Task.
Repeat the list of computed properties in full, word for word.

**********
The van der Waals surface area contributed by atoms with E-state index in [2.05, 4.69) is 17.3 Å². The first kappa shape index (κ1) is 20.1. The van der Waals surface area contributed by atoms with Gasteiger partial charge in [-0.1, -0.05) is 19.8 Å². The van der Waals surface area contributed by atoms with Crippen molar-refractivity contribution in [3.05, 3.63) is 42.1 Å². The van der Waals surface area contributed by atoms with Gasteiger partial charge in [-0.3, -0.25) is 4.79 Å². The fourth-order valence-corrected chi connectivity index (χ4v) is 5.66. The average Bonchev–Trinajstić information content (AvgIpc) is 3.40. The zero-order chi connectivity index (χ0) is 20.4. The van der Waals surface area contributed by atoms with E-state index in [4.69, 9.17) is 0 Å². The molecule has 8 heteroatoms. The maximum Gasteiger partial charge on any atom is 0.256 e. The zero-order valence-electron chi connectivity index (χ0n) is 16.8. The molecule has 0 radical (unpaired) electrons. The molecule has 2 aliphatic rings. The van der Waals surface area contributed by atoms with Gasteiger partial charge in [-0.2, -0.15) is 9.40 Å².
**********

The van der Waals surface area contributed by atoms with E-state index in [2.05, 4.69) is 17.3 Å². The first kappa shape index (κ1) is 20.1. The van der Waals surface area contributed by atoms with Gasteiger partial charge in [-0.1, -0.05) is 19.8 Å². The van der Waals surface area contributed by atoms with Crippen molar-refractivity contribution in [3.05, 3.63) is 42.1 Å². The van der Waals surface area contributed by atoms with Gasteiger partial charge in [-0.3, -0.25) is 4.79 Å². The fourth-order valence-corrected chi connectivity index (χ4v) is 5.66. The average Bonchev–Trinajstić information content (AvgIpc) is 3.40. The zero-order chi connectivity index (χ0) is 20.4. The van der Waals surface area contributed by atoms with E-state index in [4.69, 9.17) is 0 Å². The molecule has 8 heteroatoms. The maximum Gasteiger partial charge on any atom is 0.256 e. The zero-order valence-electron chi connectivity index (χ0n) is 16.8. The molecule has 0 radical (unpaired) electrons. The molecule has 2 aliphatic rings. The van der Waals surface area contributed by atoms with Gasteiger partial charge in [-0.2, -0.15) is 9.40 Å².